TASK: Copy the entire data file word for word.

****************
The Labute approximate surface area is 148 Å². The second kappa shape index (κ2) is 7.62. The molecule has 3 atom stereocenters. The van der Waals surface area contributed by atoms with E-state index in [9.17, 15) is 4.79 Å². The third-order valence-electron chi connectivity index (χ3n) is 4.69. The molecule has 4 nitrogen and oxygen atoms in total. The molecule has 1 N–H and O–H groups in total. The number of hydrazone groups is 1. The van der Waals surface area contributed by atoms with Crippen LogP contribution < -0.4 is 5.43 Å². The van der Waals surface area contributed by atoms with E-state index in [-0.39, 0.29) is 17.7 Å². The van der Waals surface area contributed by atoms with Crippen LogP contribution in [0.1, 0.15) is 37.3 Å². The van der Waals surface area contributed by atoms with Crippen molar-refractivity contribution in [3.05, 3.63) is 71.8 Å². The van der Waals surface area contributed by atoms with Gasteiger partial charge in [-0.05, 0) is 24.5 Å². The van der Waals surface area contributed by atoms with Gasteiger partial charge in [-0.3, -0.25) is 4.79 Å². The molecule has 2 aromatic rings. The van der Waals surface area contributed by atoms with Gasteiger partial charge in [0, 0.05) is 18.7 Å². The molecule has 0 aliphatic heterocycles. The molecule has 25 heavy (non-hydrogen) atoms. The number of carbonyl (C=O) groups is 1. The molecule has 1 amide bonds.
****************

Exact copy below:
The Labute approximate surface area is 148 Å². The second kappa shape index (κ2) is 7.62. The molecule has 3 atom stereocenters. The van der Waals surface area contributed by atoms with E-state index in [9.17, 15) is 4.79 Å². The third-order valence-electron chi connectivity index (χ3n) is 4.69. The molecule has 4 nitrogen and oxygen atoms in total. The molecule has 1 N–H and O–H groups in total. The number of hydrazone groups is 1. The van der Waals surface area contributed by atoms with Crippen LogP contribution < -0.4 is 5.43 Å². The van der Waals surface area contributed by atoms with E-state index in [-0.39, 0.29) is 17.7 Å². The van der Waals surface area contributed by atoms with Crippen LogP contribution in [0.1, 0.15) is 37.3 Å². The van der Waals surface area contributed by atoms with Crippen molar-refractivity contribution in [3.05, 3.63) is 71.8 Å². The van der Waals surface area contributed by atoms with Gasteiger partial charge in [-0.05, 0) is 24.5 Å². The van der Waals surface area contributed by atoms with Gasteiger partial charge in [-0.3, -0.25) is 4.79 Å². The molecule has 2 aromatic rings. The van der Waals surface area contributed by atoms with Gasteiger partial charge in [0, 0.05) is 18.7 Å². The molecule has 0 aliphatic heterocycles. The molecule has 25 heavy (non-hydrogen) atoms. The number of carbonyl (C=O) groups is 1. The molecule has 1 amide bonds.